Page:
Feeling a loss of purpose
The reality of solo sailing is harsh and there is danger to life. For Pip, racing is not about recognition. She says, “there aren’t many opportunities in your life when you get to focus on one thing – having that intense focus on that one goal is a privilege today in the modern world. I love to surprise myself in that way and prove I can solve any problem”.
Compared to this, normal life may seem dull and lacking purpose. Pip makes sure that every time she finishes a race, she has another goal to work towards. In the short-term, to avoid the post-race low, Pip will be taking on another attempt at the Three Peaks yacht race, double-handed.
While some people may be desperate to get back into the office, others may not want to return to the ‘rat race’. Once lockdown has ended, instead of feeling despondent that you are going back to the same old thing, why not use it as a chance to innovate and make a change if things aren’t working – both in work and the rest of your life? Is there a new challenge or goal you could work towards?
Spend some time reflecting on what you have learned over the lockdown period and how you might be able to carry these lessons forward into the workplace. Only by working on becoming self-aware will you be able to make any kind of change. You could ask yourself:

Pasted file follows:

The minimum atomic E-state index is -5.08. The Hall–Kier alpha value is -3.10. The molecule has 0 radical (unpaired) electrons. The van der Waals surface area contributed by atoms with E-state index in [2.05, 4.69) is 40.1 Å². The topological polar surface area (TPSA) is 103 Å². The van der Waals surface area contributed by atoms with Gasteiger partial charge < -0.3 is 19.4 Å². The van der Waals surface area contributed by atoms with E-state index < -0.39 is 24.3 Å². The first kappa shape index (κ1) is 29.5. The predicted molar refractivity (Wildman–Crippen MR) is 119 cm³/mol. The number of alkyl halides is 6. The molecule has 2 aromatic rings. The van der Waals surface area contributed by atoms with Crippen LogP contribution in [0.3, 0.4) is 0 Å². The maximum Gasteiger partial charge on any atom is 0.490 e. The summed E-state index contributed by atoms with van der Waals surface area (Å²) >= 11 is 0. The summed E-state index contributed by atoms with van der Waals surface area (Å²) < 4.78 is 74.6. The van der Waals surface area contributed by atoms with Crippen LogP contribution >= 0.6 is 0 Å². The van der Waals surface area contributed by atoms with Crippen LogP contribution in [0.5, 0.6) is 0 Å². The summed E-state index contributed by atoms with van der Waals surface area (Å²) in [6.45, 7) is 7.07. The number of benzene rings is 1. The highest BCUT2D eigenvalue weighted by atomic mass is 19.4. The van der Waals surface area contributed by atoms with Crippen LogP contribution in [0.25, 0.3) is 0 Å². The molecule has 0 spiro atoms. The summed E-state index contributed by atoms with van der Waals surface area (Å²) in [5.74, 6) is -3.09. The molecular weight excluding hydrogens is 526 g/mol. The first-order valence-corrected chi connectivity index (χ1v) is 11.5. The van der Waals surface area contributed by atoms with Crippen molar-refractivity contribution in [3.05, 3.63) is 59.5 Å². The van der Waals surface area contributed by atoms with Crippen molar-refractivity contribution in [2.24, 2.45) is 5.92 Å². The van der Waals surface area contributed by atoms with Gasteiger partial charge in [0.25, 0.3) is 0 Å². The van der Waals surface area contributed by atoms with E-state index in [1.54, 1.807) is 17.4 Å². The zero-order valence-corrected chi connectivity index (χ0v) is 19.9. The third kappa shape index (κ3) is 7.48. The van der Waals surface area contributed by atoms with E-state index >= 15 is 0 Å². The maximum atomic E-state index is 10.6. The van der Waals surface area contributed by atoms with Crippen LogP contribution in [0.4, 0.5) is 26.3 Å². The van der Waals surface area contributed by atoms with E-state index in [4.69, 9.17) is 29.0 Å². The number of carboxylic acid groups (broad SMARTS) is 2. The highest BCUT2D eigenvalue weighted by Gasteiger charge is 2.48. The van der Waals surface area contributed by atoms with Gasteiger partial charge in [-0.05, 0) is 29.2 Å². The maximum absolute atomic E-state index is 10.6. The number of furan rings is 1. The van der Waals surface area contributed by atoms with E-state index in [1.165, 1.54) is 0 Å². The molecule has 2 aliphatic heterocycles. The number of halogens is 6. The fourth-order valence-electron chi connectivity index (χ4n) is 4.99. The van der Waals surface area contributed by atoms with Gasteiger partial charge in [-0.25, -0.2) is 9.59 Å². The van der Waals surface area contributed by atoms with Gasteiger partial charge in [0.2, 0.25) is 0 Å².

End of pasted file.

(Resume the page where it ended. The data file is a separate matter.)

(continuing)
What have I spent my spare time doing during lockdown? What’s my experience of that been like – energising, draining, or engaging?
What are my relationships like with others at work? Have they changed? Have you found more closeness despite the distance?
- Realistically, we have a finite amount of energy and time – what do I want to take forward and continue doing with my time and energy as a new way of normal emerges at work?
Make sure you use that reflection to inject some energy into everyday working life. Perhaps the change you seek might be gaining a new qualification, asking for a new challenging project, or renegotiating your working hours. In some cases, it may be as extreme as embarking on a career change (though make sure you spend a lot of time reflecting before doing this).
Gradually adjusting to the ‘new’ normal
Although it may be hard to adjust to normal life after the Vendee Globe event, I see Pip forever pushing herself and growing – whether that’s through solo sailing, running, baking, or teaching.
We can learn lessons from this. With so much focus on the day-day getting through Covid-19 and lockdown, we may not have thought about what happens after – we may feel in limbo for some time as we all figure out what our 'new normal' looks like.
We can manage this by focusing on what areas of our world we do have some influence over and consider making small changes gradually, creating plans which are flexible when it comes to our work and life, with the foundation of deep self-awareness.
Interested in this topic? Read The legacy of lockdown on learning and development .